OUR HOMES HAVE A PROFOUND IMPACT ON OUR HEALTH & WELL-BEING
An average healthy adult takes 12 to 16 breaths per minute. That's between 17,00-23,000 breaths each day. Unlike a dirty glass of water or spoiled food, polluted air often goes unnoticed, but it can have both short term and long term negative effects on health and wellbeing. This is why air pollution is considered one of the greatest killers of our generation.
More specifically, the indoor air pollution of our environments is among the top five environmental health risks across the globe. This is due to pollen and other allergens that infiltrate the home environment, as well as toxins and pathogens, which are emitted from materials and furnishings.
Humans are mostly made of water - in fact, water makes up more than 50% of an adult's body weight. While we often take for granted the water we drink everyday, microscopic contaminants and additives such as chlorine can still be present. This affects the taste, the odor and the hardness of water.
In addition the Agency for Toxic Substances and Disease Registry, the environmental levels of Lead have increased more than 1000-fold over the last three centuries, due almost exclusively to human activities. Lead exposure is damaging to virtually every organ and system in the human body, particularly damaging the brain and central nervous system—profoundly so for young children and developing fetuses. Lead exposure is correlated with decreased IQ and delayed learning in children.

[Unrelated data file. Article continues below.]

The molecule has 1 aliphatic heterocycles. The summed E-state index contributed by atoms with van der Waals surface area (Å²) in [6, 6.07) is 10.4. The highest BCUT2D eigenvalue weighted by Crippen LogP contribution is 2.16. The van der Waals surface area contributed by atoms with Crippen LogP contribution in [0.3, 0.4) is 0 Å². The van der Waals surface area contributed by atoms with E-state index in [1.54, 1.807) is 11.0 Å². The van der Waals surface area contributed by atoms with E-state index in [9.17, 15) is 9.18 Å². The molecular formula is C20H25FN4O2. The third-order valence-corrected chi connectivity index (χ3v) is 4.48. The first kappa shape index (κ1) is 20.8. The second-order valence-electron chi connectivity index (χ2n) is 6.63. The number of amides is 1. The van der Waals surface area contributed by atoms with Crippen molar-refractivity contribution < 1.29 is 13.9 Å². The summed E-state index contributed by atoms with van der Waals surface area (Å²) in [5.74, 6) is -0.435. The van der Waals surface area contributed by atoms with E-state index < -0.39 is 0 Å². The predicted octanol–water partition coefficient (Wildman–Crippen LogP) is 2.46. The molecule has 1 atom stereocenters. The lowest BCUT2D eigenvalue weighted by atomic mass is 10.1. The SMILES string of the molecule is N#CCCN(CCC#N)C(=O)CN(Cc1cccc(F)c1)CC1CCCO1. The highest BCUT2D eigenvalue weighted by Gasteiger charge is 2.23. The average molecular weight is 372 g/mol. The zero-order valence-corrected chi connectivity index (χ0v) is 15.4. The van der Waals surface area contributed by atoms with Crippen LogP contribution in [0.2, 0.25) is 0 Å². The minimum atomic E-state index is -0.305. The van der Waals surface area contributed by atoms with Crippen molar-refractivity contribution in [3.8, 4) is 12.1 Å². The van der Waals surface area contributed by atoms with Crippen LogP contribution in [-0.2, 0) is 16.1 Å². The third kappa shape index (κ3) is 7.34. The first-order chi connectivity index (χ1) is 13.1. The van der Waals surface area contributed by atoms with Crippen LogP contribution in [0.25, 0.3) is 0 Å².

Light has a powerful effect on our bodies from our moods, energy levels and alertness; to our sleep quality and cognitive function. As humans, we evolve with the natural light rhythm of the sun. These regular cycles of light and dark are critical to our health and well-being.
Today, we spend much of our time indoors with insufficient lighting or prolonged exposure to artificial light. This can have a profound impact on our visual, physical and mental health
Sleep has evolved around the daily cycle of light and dark, but our society's bright artificial lights at night time can make it difficult to get the darkness you body needs to get sleepy, to go to sleep and to stay asleep. Exposure to bright blue light at night during night sleep time- even in small quantities - can have dramatic impacts on your circadian rhythm and quality of sleep.